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A young woman in rural Alabama sees new horizons in A Star Ain't Nothin' but a Hole in Heaven at Karamu House


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Every life has turning points, and for many of us one of the biggies is when we leave home for college. That wrenching decision to leave the comforts of home for a new, unknown world is hard for everyone, but it's particularly wrenching for a poor African-American farm girl in Alabama in 1969.

This is the setup for A Star Ain't Nothin' But a Hole in Heaven by Judi Ann Mason, now at Karamu House. While Mason's script usually captures the rhythm and lilt of her characters' language, and a couple of the actors distinguish themselves with fine performances, the tempo of the production is often excessively sluggish.

At this time in America, the civil rights movement is chugging along at full force and Pokie Cotton has been awarded a scholarship to a college in Ohio, as has her friend Joretta. But Pokie is living on the farm with her nearly blind Uncle Lemuel and seriously ailing Aunt Mamie, and is concerned about leaving them to fend for themselves.

Unsophisticated and protected by the relatives who took her in, Pokie is also uneasy about moving up north. This feeling is accentuated since her snarky uncle feeds her nonsense about the questionable value of education for black people.

Leumuel represents a subset of a generation of black people who, at one time, saw civil rights gains as more threatening than promising. He is fond of saying that blacks have knowledge in their hands, while whites have knowledge in their brains, so higher learning is unnecessary.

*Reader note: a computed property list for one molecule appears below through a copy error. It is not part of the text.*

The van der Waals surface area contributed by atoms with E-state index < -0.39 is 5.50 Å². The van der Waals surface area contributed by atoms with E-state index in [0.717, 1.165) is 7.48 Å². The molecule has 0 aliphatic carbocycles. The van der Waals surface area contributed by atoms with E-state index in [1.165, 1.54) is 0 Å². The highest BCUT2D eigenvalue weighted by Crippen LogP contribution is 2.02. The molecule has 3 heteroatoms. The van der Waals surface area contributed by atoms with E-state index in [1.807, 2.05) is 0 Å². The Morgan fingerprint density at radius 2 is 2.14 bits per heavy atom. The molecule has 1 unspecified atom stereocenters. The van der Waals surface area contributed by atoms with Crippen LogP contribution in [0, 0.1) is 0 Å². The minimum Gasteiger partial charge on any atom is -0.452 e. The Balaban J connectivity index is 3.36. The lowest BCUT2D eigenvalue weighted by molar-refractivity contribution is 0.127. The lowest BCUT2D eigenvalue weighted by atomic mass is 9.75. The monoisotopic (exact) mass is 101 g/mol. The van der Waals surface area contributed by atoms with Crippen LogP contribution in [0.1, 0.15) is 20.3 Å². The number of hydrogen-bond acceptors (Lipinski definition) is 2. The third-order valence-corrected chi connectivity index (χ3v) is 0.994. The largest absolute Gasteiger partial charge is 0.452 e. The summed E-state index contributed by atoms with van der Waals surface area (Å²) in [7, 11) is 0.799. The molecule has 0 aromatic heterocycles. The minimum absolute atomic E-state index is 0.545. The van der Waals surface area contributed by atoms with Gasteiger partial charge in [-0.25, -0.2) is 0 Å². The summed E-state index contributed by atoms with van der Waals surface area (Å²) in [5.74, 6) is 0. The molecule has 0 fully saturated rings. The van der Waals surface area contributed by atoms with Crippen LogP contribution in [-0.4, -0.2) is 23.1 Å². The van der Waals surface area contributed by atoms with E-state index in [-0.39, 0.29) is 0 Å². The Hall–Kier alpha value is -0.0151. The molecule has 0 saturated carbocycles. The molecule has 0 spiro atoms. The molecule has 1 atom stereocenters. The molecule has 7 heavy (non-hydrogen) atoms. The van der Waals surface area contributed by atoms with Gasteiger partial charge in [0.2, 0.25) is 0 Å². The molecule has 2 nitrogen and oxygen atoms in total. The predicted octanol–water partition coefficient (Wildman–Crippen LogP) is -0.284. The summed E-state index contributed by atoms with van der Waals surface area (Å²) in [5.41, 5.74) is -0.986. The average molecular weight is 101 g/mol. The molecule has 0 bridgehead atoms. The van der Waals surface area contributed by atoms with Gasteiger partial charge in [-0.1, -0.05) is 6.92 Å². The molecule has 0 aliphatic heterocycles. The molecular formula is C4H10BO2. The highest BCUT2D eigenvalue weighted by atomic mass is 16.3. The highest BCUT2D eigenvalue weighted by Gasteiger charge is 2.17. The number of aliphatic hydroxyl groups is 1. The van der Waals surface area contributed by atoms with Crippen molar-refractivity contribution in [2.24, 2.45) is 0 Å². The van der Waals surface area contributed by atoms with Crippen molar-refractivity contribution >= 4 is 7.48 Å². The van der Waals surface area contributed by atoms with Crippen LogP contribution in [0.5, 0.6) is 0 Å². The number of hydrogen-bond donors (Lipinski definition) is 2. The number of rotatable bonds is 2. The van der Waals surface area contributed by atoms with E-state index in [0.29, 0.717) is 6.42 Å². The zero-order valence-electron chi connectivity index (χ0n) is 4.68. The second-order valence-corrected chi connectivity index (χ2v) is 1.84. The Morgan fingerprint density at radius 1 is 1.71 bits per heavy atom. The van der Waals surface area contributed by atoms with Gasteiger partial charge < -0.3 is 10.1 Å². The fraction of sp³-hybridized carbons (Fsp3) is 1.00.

Fortunately for Pokie, Aunt Mamie is a much more sensible person. She celebrates her niece's achievements by buying her a new white dress for the graduation and encouraging her to reach for the heaven alluded to in the title. But Mamie is beset by physical and mental problems that keep her in a fragile and dependent state.

The playwright crafts a believable world for Pokie, which also includes an interfering but well-meaning neighbor Pearl (Leslie Colleen Wright), a hot-to-trot local lothario Sonny (Jarrell Brown) and Joretta's irritating little brother Bernard (Howard Monroe).

But most of the interesting interplay takes place among Pokie, her relatives and Joretta. And that's a good thing, because each of the actors in those roles acquit themselves rather well.

As Pokie, Corlesia Smith exudes the simple goodness and innocence her character demands, without making her cloying. And Joyce Linzy as Aunt Mamie is often a treat to watch, as the elderly woman battles her body and other demons while always trying to do right by Pokie.

Trouble is, Mamie is saddled with speeches that sound more like a country preacher doing a gig at a motivational seminar: "Sometimes you gotta reach out and tug at a dream that nobody sees but you, and it's gonna shine on you like a star..." And so forth.

Although speaking too rapidly at times, Courtney Marshall invests Joretta with just the right amount of no-nonsense attitude that keeps Pokie in line. And Butch Terry has the growling, simmering act of Uncle Lemuel down pat, although a bit more variety could lend dimension to this damaged man.

These promising characterizations are hampered significantly by Mason's repetitive script and a pacing within scenes that is often slow when it isn't completely stalled.

Director Terrence Spivey appears to sacrifice momentum for character development—not a deal that works in the play's favor at all times. And that makes for a fairly long 2½ hours.

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